Electrocutions and electrical hazards are one of the top four causes of work-related fatalities, according to the Occupational Safety and Health Association — and that makes electrical safety training especially important.
That’s why OSHA has awarded Iowa Lakes Community College a Susan Harwood Training Grant, which will fund training on electrical hazard safety using National Fire Protection Association materials.
Attendees will learn how to follow appropriate safety procedures and abide by the OSHA standards related to electricity in the workplace.
The goal of the project is to train 325 people who work in high-hazard industries. Attendees may be from the construction, manufacturing, transportation and warehousing, and other high-hazard industry sectors. Translators will assist to provide 20 percent of the trainings in Spanish and other non-English languages.
Geographically, the trainings will be located in nine rural counties across northwestern Iowa and southwestern Minnesota. The counties served are Clay, Dickinson, Emmet, Kossuth, and Palo Alto counties in Iowa and Faribault, Jackson, Martin, and Nobles counties in Minnesota.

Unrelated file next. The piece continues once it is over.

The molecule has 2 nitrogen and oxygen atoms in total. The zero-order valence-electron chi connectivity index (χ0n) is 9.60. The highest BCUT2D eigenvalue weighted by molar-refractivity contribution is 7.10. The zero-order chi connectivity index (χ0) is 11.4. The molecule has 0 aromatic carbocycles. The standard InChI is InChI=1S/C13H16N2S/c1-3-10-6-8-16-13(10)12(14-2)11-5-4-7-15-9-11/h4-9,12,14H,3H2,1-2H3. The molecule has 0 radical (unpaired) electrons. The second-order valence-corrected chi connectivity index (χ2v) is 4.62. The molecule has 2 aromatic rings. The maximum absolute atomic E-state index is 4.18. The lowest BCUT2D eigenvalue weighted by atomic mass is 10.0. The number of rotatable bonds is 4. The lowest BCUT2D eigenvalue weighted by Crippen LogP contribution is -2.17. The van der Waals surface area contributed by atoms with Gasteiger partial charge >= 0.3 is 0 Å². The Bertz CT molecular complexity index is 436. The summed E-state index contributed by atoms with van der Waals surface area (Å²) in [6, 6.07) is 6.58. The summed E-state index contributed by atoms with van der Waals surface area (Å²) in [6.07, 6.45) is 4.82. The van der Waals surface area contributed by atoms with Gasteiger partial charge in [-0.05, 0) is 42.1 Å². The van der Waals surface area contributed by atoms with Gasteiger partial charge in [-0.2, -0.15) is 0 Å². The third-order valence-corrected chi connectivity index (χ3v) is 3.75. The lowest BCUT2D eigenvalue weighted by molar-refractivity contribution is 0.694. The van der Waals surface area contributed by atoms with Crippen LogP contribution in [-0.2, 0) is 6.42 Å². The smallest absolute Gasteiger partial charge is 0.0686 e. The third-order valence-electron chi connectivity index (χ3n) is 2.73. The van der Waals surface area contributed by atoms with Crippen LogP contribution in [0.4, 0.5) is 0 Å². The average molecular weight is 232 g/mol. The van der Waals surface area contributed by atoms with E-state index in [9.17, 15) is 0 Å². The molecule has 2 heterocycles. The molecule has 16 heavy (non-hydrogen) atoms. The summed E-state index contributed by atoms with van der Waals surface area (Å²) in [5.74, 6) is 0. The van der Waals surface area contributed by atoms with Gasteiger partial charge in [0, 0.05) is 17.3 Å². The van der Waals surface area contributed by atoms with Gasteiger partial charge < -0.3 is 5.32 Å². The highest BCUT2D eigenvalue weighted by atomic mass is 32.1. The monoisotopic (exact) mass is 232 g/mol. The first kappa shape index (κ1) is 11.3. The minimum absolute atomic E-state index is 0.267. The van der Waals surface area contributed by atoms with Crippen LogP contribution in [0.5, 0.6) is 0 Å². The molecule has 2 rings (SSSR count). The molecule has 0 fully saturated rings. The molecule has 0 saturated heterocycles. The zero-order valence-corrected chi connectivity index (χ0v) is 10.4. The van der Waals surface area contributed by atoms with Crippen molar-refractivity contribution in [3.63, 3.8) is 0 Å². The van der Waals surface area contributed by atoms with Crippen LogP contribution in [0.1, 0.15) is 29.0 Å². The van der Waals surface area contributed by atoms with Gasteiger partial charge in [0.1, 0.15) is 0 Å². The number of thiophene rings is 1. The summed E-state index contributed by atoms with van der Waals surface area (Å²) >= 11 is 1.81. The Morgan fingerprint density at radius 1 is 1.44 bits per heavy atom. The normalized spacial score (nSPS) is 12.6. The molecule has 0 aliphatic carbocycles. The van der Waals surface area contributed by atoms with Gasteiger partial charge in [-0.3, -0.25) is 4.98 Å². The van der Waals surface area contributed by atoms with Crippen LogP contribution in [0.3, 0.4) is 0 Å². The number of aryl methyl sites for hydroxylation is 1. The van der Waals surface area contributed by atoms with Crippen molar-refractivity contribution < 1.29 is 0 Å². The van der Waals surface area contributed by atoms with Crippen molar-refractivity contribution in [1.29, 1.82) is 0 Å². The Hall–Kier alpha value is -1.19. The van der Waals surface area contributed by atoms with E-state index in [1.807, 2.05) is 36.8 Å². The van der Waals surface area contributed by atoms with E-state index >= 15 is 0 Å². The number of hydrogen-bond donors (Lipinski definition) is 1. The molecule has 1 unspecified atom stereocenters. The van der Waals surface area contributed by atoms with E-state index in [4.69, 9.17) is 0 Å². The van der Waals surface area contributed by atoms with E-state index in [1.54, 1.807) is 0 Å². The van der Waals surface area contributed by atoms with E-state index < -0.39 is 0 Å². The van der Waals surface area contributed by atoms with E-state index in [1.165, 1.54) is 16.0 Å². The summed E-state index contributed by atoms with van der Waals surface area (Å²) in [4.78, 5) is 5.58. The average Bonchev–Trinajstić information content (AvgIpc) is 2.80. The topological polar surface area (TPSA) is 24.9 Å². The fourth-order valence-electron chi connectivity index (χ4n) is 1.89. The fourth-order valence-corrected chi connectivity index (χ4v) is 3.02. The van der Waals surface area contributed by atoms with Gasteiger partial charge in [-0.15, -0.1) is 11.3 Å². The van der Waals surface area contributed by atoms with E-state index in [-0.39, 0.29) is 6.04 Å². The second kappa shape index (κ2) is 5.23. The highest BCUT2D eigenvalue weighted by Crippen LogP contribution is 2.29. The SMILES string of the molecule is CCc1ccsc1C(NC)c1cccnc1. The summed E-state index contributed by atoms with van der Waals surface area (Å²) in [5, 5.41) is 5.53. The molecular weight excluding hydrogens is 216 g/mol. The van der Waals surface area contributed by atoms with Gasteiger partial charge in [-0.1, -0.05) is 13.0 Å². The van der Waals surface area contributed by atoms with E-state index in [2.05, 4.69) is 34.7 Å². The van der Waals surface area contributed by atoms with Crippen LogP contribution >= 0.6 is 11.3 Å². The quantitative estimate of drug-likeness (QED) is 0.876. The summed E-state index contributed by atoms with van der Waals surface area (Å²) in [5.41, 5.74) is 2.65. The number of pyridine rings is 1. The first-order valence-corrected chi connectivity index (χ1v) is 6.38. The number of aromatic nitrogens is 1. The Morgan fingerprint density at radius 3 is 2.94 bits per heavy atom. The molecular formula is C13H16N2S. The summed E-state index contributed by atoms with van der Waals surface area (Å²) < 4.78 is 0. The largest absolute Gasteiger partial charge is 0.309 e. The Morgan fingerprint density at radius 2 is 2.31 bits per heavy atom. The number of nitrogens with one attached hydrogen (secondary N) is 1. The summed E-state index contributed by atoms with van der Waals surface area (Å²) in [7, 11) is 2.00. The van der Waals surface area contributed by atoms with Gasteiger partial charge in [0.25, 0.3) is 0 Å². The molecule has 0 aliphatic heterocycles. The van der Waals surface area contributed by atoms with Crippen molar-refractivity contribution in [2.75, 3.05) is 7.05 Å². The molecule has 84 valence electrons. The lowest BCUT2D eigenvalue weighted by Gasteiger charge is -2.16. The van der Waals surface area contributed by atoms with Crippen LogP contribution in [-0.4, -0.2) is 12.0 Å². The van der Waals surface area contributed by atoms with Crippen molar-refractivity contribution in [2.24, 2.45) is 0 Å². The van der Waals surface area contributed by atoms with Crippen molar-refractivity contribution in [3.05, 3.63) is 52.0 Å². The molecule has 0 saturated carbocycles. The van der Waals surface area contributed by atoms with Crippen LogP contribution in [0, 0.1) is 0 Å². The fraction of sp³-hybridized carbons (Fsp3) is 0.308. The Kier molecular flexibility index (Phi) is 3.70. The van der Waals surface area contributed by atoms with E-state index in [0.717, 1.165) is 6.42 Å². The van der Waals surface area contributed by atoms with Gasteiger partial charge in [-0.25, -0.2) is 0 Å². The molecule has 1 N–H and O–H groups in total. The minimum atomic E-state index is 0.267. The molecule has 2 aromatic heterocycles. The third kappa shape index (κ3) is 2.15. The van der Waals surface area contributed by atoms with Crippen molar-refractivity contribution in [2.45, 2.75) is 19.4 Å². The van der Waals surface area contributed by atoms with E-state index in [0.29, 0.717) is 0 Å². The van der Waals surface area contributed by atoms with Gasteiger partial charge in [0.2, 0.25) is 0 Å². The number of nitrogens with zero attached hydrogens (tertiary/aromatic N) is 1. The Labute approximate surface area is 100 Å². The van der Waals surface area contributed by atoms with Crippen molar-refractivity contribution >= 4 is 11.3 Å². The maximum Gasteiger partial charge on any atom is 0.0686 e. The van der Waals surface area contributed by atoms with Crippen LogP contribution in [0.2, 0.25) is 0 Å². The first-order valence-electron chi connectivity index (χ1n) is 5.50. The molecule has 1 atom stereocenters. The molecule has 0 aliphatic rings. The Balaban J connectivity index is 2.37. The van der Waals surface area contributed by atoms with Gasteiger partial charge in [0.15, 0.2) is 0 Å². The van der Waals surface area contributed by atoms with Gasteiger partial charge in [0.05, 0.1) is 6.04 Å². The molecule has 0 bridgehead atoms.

Currently in the rural counties targeted by the project, electrical hazard safety training is only offered by employers. The Continuing Education department of Iowa Lakes Community College has provided the training to employers on a case-by-case basis.
However, for many small businesses, the cost can be prohibitive. OSHA grant funds will allow the electrical hazard safety training to be offered to the attendees at no cost to them.
To see if your company qualifies to send attendees to a training, contact Gary Schmidt at 712-362-6807 or email@example.com new email.
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Gary Schmidt at 712-362-6807 or firstname.lastname@example.org new email